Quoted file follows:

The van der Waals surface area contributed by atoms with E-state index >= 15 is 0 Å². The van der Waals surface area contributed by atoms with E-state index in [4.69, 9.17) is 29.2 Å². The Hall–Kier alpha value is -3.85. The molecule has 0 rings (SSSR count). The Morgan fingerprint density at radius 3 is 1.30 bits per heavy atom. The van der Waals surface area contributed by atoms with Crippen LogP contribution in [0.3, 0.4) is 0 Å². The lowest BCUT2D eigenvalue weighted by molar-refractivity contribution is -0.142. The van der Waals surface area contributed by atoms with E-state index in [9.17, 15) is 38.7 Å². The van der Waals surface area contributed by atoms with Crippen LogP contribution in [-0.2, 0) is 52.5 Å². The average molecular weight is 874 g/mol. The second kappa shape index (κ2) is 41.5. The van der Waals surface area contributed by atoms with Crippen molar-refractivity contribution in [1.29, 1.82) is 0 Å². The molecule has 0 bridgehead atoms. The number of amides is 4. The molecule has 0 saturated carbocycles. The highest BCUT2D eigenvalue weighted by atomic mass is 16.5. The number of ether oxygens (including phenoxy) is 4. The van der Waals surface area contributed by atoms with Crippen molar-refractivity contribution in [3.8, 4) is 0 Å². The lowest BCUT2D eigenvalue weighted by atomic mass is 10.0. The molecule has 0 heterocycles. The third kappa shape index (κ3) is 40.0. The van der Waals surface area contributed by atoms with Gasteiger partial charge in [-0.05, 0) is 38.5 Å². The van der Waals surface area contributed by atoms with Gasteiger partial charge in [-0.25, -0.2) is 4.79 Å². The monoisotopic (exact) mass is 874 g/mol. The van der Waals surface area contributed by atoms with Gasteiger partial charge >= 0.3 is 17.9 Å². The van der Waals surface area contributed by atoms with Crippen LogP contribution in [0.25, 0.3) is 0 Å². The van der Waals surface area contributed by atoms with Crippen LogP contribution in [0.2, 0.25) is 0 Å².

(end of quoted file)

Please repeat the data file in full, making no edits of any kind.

The van der Waals surface area contributed by atoms with E-state index >= 15 is 0 Å². The van der Waals surface area contributed by atoms with E-state index in [4.69, 9.17) is 29.2 Å². The Hall–Kier alpha value is -3.85. The molecule has 0 rings (SSSR count). The Morgan fingerprint density at radius 3 is 1.30 bits per heavy atom. The van der Waals surface area contributed by atoms with Crippen LogP contribution in [0.3, 0.4) is 0 Å². The lowest BCUT2D eigenvalue weighted by molar-refractivity contribution is -0.142. The van der Waals surface area contributed by atoms with E-state index in [9.17, 15) is 38.7 Å². The van der Waals surface area contributed by atoms with Crippen LogP contribution in [-0.2, 0) is 52.5 Å². The average molecular weight is 874 g/mol. The second kappa shape index (κ2) is 41.5. The van der Waals surface area contributed by atoms with Crippen molar-refractivity contribution in [1.29, 1.82) is 0 Å². The molecule has 0 bridgehead atoms. The number of amides is 4. The molecule has 0 saturated carbocycles. The highest BCUT2D eigenvalue weighted by atomic mass is 16.5. The number of ether oxygens (including phenoxy) is 4. The van der Waals surface area contributed by atoms with Crippen molar-refractivity contribution in [3.8, 4) is 0 Å². The lowest BCUT2D eigenvalue weighted by atomic mass is 10.0. The molecule has 0 heterocycles. The third kappa shape index (κ3) is 40.0. The van der Waals surface area contributed by atoms with Gasteiger partial charge in [-0.05, 0) is 38.5 Å². The van der Waals surface area contributed by atoms with Gasteiger partial charge in [-0.25, -0.2) is 4.79 Å². The monoisotopic (exact) mass is 874 g/mol. The van der Waals surface area contributed by atoms with Gasteiger partial charge >= 0.3 is 17.9 Å². The van der Waals surface area contributed by atoms with Crippen LogP contribution in [0.25, 0.3) is 0 Å². The van der Waals surface area contributed by atoms with Crippen LogP contribution in [0.2, 0.25) is 0 Å².